Wednesday, October 11, 2017

The Horror Off...Halloween Night, Pumpkinhead, In Short

Horror arises from many places. Horror entwines itself amongst our various fears. Horror comes from the living and dead. So call out with me my friends.

Come! Come! Rise again! Seek you vengeance, our Pumpkinhead!

Time again for one of the almost horror classic creatures. Some are the Freddy's, Jason's and Chucky's. And some are the ones we maybe kinda remember, but not really. Pumpkinhead is distinct, but not fully clicked with audiences. 

It's a force of nature, that comes at trying times in a persons life. Still he's so much the instrument of others that he lacks...something.

But once you see him, he does stick with you, sneaking around in the back of your head.

The film is the creation of effects genius Stan Winston in 1988. It was his first effort at directing a film.

It follows a father (Lance Hendriksen) who is working hard to be a good father for his son, as they go through their day to day lives in a rural off the highway section of the country. They have a close and happy relationship, and they have a dog name Gypsy.

Their lives are pleasant, until a group of young folk arrive from the city.

They arrive in 2 vehicles. One is a truck hauling motor bikes, driven by Steve.

The other is a sports car driven Joel, who is racing around and drinking heavily. .

Along the way, they start telling stories about creepy country people, pointing at some along the road. They are enjoying treating them like Others. But it won't be long before they'll be living and dying as a matter of the locals compassion and decency.

Stopping at a small store, they see some locals arrive and watch some siblings taunt their young brothers, warning him about Pumpkinhead getting him.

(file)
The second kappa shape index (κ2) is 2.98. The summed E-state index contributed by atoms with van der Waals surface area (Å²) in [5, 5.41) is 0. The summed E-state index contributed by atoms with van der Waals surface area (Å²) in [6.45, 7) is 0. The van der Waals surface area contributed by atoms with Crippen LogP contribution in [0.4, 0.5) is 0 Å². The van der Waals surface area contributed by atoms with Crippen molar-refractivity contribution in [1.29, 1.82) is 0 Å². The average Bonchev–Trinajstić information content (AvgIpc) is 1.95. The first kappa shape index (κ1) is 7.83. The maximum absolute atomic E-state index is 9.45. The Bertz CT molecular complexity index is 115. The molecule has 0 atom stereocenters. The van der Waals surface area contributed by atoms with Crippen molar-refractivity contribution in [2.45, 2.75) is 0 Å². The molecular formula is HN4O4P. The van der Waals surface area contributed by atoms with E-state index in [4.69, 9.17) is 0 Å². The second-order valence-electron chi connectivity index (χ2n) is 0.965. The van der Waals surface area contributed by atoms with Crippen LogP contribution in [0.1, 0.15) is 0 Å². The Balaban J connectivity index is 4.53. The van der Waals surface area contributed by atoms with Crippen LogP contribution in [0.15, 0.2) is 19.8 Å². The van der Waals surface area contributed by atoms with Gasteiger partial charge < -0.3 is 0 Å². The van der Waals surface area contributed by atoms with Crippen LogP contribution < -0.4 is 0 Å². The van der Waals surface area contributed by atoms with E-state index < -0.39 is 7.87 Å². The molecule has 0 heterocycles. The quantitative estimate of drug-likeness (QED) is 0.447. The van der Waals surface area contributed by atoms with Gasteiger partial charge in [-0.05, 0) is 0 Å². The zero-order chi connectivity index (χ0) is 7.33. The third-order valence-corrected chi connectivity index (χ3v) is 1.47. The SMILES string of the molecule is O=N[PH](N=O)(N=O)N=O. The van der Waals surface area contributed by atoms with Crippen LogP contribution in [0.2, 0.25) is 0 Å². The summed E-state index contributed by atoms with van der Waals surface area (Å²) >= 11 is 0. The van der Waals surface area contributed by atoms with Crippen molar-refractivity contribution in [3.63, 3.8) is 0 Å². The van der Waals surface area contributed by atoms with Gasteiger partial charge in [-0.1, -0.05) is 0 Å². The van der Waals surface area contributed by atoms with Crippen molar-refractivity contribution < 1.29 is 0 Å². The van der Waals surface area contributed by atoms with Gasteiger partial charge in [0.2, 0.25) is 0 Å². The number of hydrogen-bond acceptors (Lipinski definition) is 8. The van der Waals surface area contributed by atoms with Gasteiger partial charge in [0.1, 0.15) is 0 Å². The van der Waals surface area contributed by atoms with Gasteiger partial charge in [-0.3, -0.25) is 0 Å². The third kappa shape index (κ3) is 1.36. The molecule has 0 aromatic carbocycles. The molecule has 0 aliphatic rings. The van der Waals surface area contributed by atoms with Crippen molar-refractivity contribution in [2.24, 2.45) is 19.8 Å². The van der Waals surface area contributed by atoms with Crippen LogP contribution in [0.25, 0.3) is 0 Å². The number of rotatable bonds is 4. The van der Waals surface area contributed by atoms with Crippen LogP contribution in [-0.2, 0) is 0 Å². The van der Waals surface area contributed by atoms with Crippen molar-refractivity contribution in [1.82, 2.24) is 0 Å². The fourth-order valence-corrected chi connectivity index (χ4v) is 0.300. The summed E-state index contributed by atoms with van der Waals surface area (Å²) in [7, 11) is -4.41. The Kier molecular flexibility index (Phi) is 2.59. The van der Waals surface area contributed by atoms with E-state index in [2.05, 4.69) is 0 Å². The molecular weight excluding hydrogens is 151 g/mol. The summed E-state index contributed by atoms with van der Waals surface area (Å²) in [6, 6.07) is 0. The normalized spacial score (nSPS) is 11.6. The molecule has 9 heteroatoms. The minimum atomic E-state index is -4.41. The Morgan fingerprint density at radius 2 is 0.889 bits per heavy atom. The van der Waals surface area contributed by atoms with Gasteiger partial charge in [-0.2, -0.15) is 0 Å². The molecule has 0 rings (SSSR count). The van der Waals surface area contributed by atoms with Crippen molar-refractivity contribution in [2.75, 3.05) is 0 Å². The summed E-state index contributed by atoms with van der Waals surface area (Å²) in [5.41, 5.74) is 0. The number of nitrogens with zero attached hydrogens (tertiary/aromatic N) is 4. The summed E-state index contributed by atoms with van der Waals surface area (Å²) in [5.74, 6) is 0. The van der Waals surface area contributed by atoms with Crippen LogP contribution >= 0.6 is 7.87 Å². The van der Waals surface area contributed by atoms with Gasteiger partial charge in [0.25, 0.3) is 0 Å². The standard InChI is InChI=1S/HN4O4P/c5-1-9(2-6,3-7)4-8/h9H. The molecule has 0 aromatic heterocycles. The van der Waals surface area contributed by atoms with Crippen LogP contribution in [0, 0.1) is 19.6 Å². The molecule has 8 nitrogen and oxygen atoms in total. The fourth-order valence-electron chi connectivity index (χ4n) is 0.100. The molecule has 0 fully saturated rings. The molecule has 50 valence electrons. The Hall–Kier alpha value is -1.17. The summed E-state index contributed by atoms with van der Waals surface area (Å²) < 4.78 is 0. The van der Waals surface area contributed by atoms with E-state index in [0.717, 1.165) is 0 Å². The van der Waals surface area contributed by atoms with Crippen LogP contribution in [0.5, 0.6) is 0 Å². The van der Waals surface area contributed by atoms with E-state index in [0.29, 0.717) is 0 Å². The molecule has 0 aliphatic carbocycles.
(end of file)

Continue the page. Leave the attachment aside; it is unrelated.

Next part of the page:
The shop is owned by the father, Ed Harley. He is a little nervous about the city kids, but has to leave on some business. He tells his son to stay in the shop.

Meanwhile, Joel and Steve ride around on their bikes, jumping hills at high speed.

Harley's son stays put, but his dog is agitated, and runs out at the bikes. Worried the young kid runs out of the store. He ends up in the path of the bike's and is hit by Joel.

He suffers for awhile, but dies.

Joel runs away, to a cabin they were going to (He was drunk, and he's on parole for some similar activity in the past.). Everyone, but Steve, follow him, soe they can call for help.

Steve waits for the father, who is distraught. He leaves a broken man.

At the cabin, Joel refuses to let the others call for help, and he then traps them.

Ed Harley is in a daze. He sits at home for a with his dead child, then he takes off with him. He decides to take some action. Their was a woman who has special powers. He talks to people and eventually learns where she lives.

And he goes to find her.

He brings his child to rest.

But, in the end, he has come to Haggis for one thing. To make things right. To make the people who have wronged him and his son pay.

Haggis warns him, but he is beyond reason.

So she sends him on a quests. Bring back a special body to her.

The trip to the body, and the place it lies should have warned him off. But he was still lost in his loss.

And soon, Pumpkinhead had arisen. And once it arises, it is after it's target, focused on bringing death.

Before long, it strikes. Harley learns about the cost of his deal to raise this creature. He experiences it's kills. The pain. The terror. The horror.

It's too much for him. He wants to stop it all. But it is too late. Once the process starts it cannot stop. He was warned.

And that may not be the only cost to poor Ed Harley.

Pumpkinhead is a fascinating creature. A being of vengeance, cost, and final punishment.

The design is a curious one, with it's stretched face and form. It's tall and gangly. Has a strange hiss, with a lot of lightning effects around it.

In many ways, when I watch this movie, Pumpkinhead feels like an alien more than it does a demon. His movements and sounds match that style. But it can't be said that Pumpkinhead isn't unique. I would be interested in hearing sometime about Stan Winston's thinking on the character and film.

There is an interesting undercurrent to it about justice, punishment, and capital punishment in particular. The people who do wrong show a sense they can learn, and maybe change. The wronged are driven to extremes that they eventually see as evil in themselves.

Definitely make space for this movie in your marathon this year, particularly if you've haven't seen it yet.

Here's something from Stan Winston's team on making the creature effects.

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